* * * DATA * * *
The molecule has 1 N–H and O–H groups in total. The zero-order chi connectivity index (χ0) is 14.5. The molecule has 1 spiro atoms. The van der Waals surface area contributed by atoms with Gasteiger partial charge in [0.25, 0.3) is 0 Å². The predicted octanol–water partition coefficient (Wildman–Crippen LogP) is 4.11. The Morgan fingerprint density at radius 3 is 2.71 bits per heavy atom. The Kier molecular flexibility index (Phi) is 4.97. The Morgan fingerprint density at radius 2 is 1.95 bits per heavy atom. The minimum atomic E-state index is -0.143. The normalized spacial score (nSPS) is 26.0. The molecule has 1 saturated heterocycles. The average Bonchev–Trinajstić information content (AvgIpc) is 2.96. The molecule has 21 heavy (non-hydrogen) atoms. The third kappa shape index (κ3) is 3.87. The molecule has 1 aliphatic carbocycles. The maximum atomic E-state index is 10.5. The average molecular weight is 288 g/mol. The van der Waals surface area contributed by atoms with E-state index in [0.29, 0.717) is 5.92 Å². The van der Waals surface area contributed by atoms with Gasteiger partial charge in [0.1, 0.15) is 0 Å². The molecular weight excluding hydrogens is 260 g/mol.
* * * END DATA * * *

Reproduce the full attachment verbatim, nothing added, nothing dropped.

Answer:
The molecule has 1 N–H and O–H groups in total. The zero-order chi connectivity index (χ0) is 14.5. The molecule has 1 spiro atoms. The van der Waals surface area contributed by atoms with Gasteiger partial charge in [0.25, 0.3) is 0 Å². The predicted octanol–water partition coefficient (Wildman–Crippen LogP) is 4.11. The Morgan fingerprint density at radius 3 is 2.71 bits per heavy atom. The Kier molecular flexibility index (Phi) is 4.97. The Morgan fingerprint density at radius 2 is 1.95 bits per heavy atom. The minimum atomic E-state index is -0.143. The normalized spacial score (nSPS) is 26.0. The molecule has 1 saturated heterocycles. The average Bonchev–Trinajstić information content (AvgIpc) is 2.96. The molecule has 21 heavy (non-hydrogen) atoms. The third kappa shape index (κ3) is 3.87. The molecule has 1 aliphatic carbocycles. The maximum atomic E-state index is 10.5. The average molecular weight is 288 g/mol. The van der Waals surface area contributed by atoms with E-state index in [0.29, 0.717) is 5.92 Å². The van der Waals surface area contributed by atoms with Gasteiger partial charge in [0.1, 0.15) is 0 Å². The molecular weight excluding hydrogens is 260 g/mol.